Tali is in her first year at the University of Toronto, Faculty of Law. Her academic focus is on public law, with a special interest in the relationship between government and equity seeking groups. Outside of school, she sits on the board of Toronto350.org, a grassroots environmental organization. She also volunteers for LeadNow, which campaigns heavily for an open and transparent democracy. She hopes to use her legal education to influence public policy and is excited to learn more about the unique challenges of women in politics.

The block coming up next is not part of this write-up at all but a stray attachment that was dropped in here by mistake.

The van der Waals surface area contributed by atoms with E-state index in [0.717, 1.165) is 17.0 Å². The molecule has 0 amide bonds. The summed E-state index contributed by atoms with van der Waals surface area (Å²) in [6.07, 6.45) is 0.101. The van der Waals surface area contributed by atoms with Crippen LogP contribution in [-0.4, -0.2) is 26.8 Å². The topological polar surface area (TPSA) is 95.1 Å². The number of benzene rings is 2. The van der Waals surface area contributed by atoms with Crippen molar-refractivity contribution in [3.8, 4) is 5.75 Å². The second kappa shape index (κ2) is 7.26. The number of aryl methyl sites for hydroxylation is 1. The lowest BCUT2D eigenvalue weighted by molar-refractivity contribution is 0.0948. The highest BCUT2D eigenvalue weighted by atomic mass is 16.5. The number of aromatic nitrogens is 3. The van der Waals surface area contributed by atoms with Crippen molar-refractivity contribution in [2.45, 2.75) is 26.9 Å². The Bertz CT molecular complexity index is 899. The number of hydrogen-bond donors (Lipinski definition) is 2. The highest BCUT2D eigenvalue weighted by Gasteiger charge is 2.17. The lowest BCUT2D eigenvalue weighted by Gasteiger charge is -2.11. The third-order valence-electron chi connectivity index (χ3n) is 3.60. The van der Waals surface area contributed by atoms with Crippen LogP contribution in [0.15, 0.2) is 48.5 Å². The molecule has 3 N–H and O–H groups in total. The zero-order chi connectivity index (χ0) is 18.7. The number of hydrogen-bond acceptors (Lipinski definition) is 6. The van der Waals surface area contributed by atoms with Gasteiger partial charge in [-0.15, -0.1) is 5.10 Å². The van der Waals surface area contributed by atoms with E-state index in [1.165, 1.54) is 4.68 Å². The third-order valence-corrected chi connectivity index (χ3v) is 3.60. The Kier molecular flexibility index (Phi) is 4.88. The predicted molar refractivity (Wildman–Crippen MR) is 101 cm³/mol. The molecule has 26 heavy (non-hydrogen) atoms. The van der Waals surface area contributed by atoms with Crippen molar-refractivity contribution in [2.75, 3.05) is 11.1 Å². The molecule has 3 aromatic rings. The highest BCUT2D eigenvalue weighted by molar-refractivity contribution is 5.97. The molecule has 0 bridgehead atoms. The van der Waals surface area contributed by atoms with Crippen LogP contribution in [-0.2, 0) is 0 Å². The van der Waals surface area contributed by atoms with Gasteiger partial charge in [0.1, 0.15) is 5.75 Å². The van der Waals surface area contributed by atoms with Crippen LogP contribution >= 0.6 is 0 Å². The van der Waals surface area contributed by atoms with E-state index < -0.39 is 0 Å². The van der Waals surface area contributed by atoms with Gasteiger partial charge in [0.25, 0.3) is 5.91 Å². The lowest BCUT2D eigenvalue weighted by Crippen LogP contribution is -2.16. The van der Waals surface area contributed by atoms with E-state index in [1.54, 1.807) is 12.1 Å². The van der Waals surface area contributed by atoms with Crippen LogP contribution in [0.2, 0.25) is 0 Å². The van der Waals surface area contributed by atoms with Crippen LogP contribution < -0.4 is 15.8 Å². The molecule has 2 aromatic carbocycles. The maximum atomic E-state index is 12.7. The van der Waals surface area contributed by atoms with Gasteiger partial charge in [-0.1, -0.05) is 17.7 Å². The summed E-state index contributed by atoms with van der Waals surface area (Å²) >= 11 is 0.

Stephanie Xu currently studies at University of Toronto, under the Munk One Foundational Program within the Munk School of Global Affairs. Hoping to major in Peace, Conflict, and Justice, and minor in Contemporary Asian Studies, she wishes to continue her education in human rights law, specifically within the field of women and ethnic minorities. Combining a love for travel and a belief in grassroots development, Stephanie has lived in Indonesia working with the local government to establish youth and health programs. She will also be travelling to Israel this summer to engage in a course that will examine the co-existence of Israel and Palestine. As an avid photographer, Stephanie runs her own photo website “raw + rove” and uses this medium to highlight the beautiful people and landscapes from all around the world. She is looking forward to the rewarding experience Women in House will provide.